I remain in the wallows of trying to vencer my quarter life crisis. I’ve been grappling with this state of discomfort and general confusion about life, you see. I’ve gone from a highly fulfilling–albeit ridiculously tiring and over-heated–mission to being furrowed in my below-zero room eating left over Easter candy. I’ve gone from feeling wonderfully fulfilled as a human being and messenger of God to being a strange twenty-one year old girl who has many hours to fill and few things to fill them with.
But mostly I walk around with an aching heart, missing. It’s hard to be happy with all the missing I have going on in me. I miss loving so many people, I miss helping so many people, I miss speaking Spanish, and, heaven help me, I miss the heat, but most off all, I miss knowing exactly what I should be doing–sharing the Gospel with whoever, wherever. And of course, there are other ways I can do that. Callings, personal efforts to share the gospel. But all will be a hollow echo of the name tag that one carries, of that joy you feel to be a servant of Christ in such an intimate, personal manner, one which I learned to love so very much in the selva de Peru.
When I was a child, I refused to play the left hand on the piano. It stretched my brain too much to be moving two hands at once, to strike out with all ten of my fingers and not just five. I was content to stick with the light notes of the melody whilst playing, to be comfortable and happy with what I knew. But then, in my last ward on the mission, the bishop forced me to play during sacrament meetings, and I finally learned, due to extreme discomfort and painful mistakes, to play the left hand. And the music was much richer for it– but of course it was. Because that’s how it was written. The deep and the light were written to complement and mix and wind through one another. They weren’t meant to be separate. Then I came home, and for some unfathomable reason, tried to go back to playing one hand, which was idiotic. My left hand already knew that it shouldn’t be slacking off, and that it had it’s part to do. The music was hollow and joyless, so I quickly went back to both hands.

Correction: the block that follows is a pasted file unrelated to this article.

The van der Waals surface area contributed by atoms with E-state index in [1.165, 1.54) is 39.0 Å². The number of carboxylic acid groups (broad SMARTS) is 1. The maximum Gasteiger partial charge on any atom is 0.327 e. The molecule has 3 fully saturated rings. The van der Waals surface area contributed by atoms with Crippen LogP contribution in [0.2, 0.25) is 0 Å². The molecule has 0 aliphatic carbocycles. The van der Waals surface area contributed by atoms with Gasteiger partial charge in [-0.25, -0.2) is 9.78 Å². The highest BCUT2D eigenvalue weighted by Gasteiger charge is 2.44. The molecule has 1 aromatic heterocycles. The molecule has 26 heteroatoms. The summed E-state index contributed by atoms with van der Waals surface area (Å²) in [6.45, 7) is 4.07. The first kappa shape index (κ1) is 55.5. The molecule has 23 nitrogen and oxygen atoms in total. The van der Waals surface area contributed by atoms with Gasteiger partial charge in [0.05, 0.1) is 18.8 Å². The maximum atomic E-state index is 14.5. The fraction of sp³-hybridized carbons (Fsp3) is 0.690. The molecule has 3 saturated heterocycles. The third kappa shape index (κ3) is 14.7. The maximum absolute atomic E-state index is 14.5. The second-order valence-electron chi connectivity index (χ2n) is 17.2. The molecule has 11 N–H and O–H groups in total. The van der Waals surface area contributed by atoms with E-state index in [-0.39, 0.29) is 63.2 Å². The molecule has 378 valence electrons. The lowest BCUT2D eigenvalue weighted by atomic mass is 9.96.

And that’s the pain of my soul in these dreary spring days. I was playing on all hands, emotionally, physically, spiritually, intellectually. I was pushing with all I had, living many days in discomfort and making mistakes, but growing and living in a way so much richer. And now I’m back to only using one hand, and you can’t just ignore it. The empty notes are making a ruckus.
People keep asking me what my favorite things about being home is. I’m often left floundering. There were so many things that I thought I missed when I was down in Iquitos–fast food, movie theaters, sleeping in, lazing, making my own schedule–but now that all those things are in my grasp, I have no desire for them. The fruit’s not so forbidden anymore, and anyways, it was an empty, deceptive fruit, really.
I’m not really sure what it is God wants me to do to keep being a useful daughter, and figuring things out are a lot harder done than said, I just know I lack. I fault. And that’s not so very fun. In the mean time, my best coping method seems to be dancing to Taylor Swift when no one is looking. Whoops.
Amen and out.